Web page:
Case Study: Fueled by Research and Measurement, Shell Oil Rehabilitates a Tainted Image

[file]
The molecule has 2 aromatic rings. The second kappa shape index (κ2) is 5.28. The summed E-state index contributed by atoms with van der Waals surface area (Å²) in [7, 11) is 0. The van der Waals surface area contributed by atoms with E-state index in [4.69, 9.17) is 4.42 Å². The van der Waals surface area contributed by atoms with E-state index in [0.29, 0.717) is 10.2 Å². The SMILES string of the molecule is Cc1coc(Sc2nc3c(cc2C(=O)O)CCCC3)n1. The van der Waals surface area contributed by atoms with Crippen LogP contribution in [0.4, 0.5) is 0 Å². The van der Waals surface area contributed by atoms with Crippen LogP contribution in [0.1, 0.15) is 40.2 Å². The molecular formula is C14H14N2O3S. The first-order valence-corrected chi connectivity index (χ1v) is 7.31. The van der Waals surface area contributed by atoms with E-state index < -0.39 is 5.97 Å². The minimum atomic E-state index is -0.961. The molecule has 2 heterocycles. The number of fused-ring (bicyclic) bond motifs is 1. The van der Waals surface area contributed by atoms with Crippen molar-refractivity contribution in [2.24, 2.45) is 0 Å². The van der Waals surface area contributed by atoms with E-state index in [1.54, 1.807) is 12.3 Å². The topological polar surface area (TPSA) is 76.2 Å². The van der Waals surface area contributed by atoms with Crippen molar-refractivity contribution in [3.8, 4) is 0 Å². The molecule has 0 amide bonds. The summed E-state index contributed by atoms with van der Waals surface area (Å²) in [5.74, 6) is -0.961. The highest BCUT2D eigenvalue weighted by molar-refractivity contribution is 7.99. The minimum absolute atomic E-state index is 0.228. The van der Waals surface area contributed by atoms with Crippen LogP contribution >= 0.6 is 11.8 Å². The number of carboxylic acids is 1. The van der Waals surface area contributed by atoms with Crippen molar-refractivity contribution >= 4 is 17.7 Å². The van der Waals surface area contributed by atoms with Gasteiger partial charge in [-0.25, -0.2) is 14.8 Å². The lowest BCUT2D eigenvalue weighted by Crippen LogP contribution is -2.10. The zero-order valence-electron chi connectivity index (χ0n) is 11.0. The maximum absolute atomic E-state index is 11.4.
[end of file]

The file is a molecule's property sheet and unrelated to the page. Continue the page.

Organization: Shell Oil Company Agency: Burson-Marsteller; Penn, Schoen & Berland Timeframe: 2006 - 2007 When Shell Oil Company undertook an 18-month face-to-face campaign to build public understanding of energy issues, research and measurement quickly became prime considerations. "As we started considering the idea of a speaking tour, one of our first questions was, 'How will we be able to measure the effectiveness of face-to-face outreach?'" explains Chris Bozman, APR, deputy director of U.S. communications for Shell Oil Company, the U.S. corporate arm of Royal Dutch Shell. That question drove development of both quantitative and qualitative measures that ultimately shaped the campaign's direction and outcomes. The campaign, "A National Dialogue on Energy Security," was recognized this month by the Institute for Public Relations with its annual Jack Felton Golden Ruler Award for excellence in public relations research, measurement and evaluation. "We really used research strategically to drive the campaign," Bozman says. "We used it to understand audiences' perceptions about the energy industry, energy policies and Shell Oil Company and to measure the effectiveness of communications on this issue. Then we used the data we gathered to shape ongoing messages about the need for public policy changes." Overcoming Barriers In early 2006, it was clear to the leaders of Shell Oil Company that the company faced a reputation crisis in the United States. Increased global energy demand had been pushing prices up since 2003, but the supply crunch and price spikes triggered by the 2005 hurricanes created a new level of anger and ill will toward oil companies. The result: negative press, angry customer letters and three summonses for the U.S. head of Shell, John Hofmeister, to testify with other oil leaders before a hostile Senate audience. Shell leaders recognized that the anger and mistrust toward the industry created barriers to developing public policies that could improve U.S. energy security. Bozman points out that the most direct threat to Shell came from legislators and regulators who were proposing measures that would harm the company's ability to meet U.S. energy needs. Therefore, Shell needed to get its messages in front of two key audiences: policy makers, including both state and federal lawmakers and federal energy regulators; and those influencing them--the business and community leaders who make themselves heard to their members of Congress, regulators and other policy makers. To reach these stakeholders, Shell chose a grassroots approach, aiming to counter the "big oil" image with a human, face-to-face campaign focused on three key messages: access to domestic supplies, diversity of fuel sources and the need to moderate demand. Hofmeister was instrumental in developing the concept of "A National Dialogue on Energy Security," and committed to going out personally to 50 cities across America. The project began as a simple speaking tour, but in questioning how to measure it, the team realized that more than one-way communication was needed. They added a town hall event in each market, led by Hofmeister and two to three other Shell executives. (Hofmeister and other executives also conducted media interviews and frequently met one-on-one or in small groups with government officials, educators, customers, employees or other key stakeholders.) Massive Outreach Implementing the campaign was a massive effort. Led by a small communications team, the project ultimately involved some 250 Shell employees across the country, along with Burson-Marsteller, Shell's agency of record, its affiliate Penn, Schoen & Berland and other vendors. The town halls became a central component of the outreach. Influencers including community leaders, business leaders and non-governmental organizations were invited to the town halls by Burson-Marsteller, using lists developed as part of the advance research. After brief remarks from Hofmeister, participants were asked to give their input on priorities and solutions to energy supply issues, responding to three questions: What should the U.S. be doing to increase domestic oil supply? What should the U.S. be doing as a nation to manage energy demand/consumption? What is your vision of the U.S. energy portfolio in the coming decade and beyond? Responses were gathered on index-card-size Post-Its. Input on each topic was summarized and presented to the audience at the end. The Post-It Notes were transcribed and posted on, where site visitors could also add their own responses. Incorporating Qualitative and Quantitative Insights "This qualitative data gave us valuable insights into Americans' attitudes about energy and where they want to see U.S. policy develop on this issue," Bozman says. However, there was a need to balance that qualitative information with a quantitative and statistically reliable view. At the end of the tour, PS&B surveyed a sampling of town hall attendees and a sampling of the general public and asked the same questions that had been asked at the tour, as well as questions evaluating attitudes toward Shell. In that survey, 62% of those who had attended the town halls were favorable toward Shell, compared to 33% of the general public. Other oil companies also received more favorable ratings from attendees, but Shell was rated highest. In addition, to gauge attitude and awareness changes, three full-scale tracking studies were conducted by PS&B during the tour. Key audiences targeted for the studies included the general public, community leaders, business leaders, influential elites in Washington, D.C., people who work for non-governmental organizations and the media. The studies tracked perceptions of the overall energy industry, perceptions of Shell versus other oil companies and perceptions of energy supply and demand and environmental issues. The first tracking study was conducted in October 2006, after only a few presentations had been given. Not surprisingly, awareness of the tour was low and perceptions of the industry were negative. This became the baseline for future research. A second survey was conducted in February 2007, after a heavy tour schedule in October, November, January and February. This study showed a significant improvement in perceptions of Shell among those aware of the tour. It also provided valuable feedback that Shell used to adjust its messaging (for example, spending less time describing the issues and more time talking about what Shell was doing to address them). An additional flash poll was conducted in May 2007 immediately following a round of national media appearances by Hofmeister. The final survey was conducted in late November 2007. Tracking research showed that among those aware of the tour, Shell had a 61% favorability rating at the end of the tour, compared to a 48% rating at the beginning of the tour. Comparatively, only 17% of those unaware of the tour were favorable toward Shell. In an analysis of attributes, Shell received the highest rankings of all major energy companies among business leaders as an "industry leader" (25% in November 2007 versus 16% in October 2006). First-place rankings on this attribute also rose among other audiences: from 15% to 20% among community leaders and from 5% to 25% among media. In addition, Shell received top marks in the industry across nearly all audiences for being "credible," "trustworthy" and "caring about Americans." In the final tracking survey there was a significant increase among NGOs associating Shell with the attributes "environmentally sound" and "cares about Americans." Interestingly, Shell cites declines in some areas between February 2007 and November 2007. PS&B mined the data and determined that this came from those who had heard about the tour early on and were now expecting the next step: actions or solutions proposed or provided by Shell. That feedback became integral to the final step of the campaign. Completing the loop At the end of the tour, Shell completed the feedback loop by compiling all the research data, including survey data and verbatim remarks, and used it to create a summary final report that was published as a 20-page booklet. The report was e-mailed to all town hall participants, presented at a wrap-up event at the U.S. Chamber of Commerce in February 2008 and distributed to key policy makers. The verbatim town hall comments were used to tell the story of Shell's tour experience and bring the research to life in the final summary report. An initial run of 3,500 copies was almost immediately exhausted due to requests for copies. The report was also posted on the Shell U.S. Energy Security Web site, generating a 253% increase in traffic to the Web site. The site continued to see an increase in traffic throughout March 2008. It was estimated that the report was downloaded more than 17,000 times within the first month. Most important, Bozman notes, is that the key messages, including access to domestic supplies, diversity of fuel sources and the need to moderate demand, have been increasingly picked up in key discussions among elected officials and other influencers. As one of the Golden Ruler judges said, "This project was an outstanding example of using research to inform, monitor and manage a public relations campaign." PRN CONTACT: This case study was written by Alice Brink, president of A Brink & Co., a public relations and measurement strategies company that worked on the "National Dialogue" campaign. The Institute for Public Relations, which hands out the Golden Ruler Awards, can be reached at Alice can be reached at A 'National Dialogue' Measured And Refined Shell measured the "National Dialogue on Energy Security" campaign five ways: Formal public opinion surveys measuring attitudes toward energy issues and energy companies correlated with awareness of the tour, conducted at the beginning, midpoint and end of the tour; Qualitative feedback on three energy questions gathered from audiences through a formal town hall feedback process and documented on the tour Web site,; Quantitative data on the same three questions through a formal opinion survey of a sampling of town hall attendees compared to a sampling of the general population; Media analysis of national and local coverage; and A written report back to the audiences, sent to all town hall participants and other key stakeholders. This approach brought measurement into the heart of the program, as ongoing audience feedback helped shape the company's response and messaging, and became part of the outreach effort itself through dissemination of the final report document.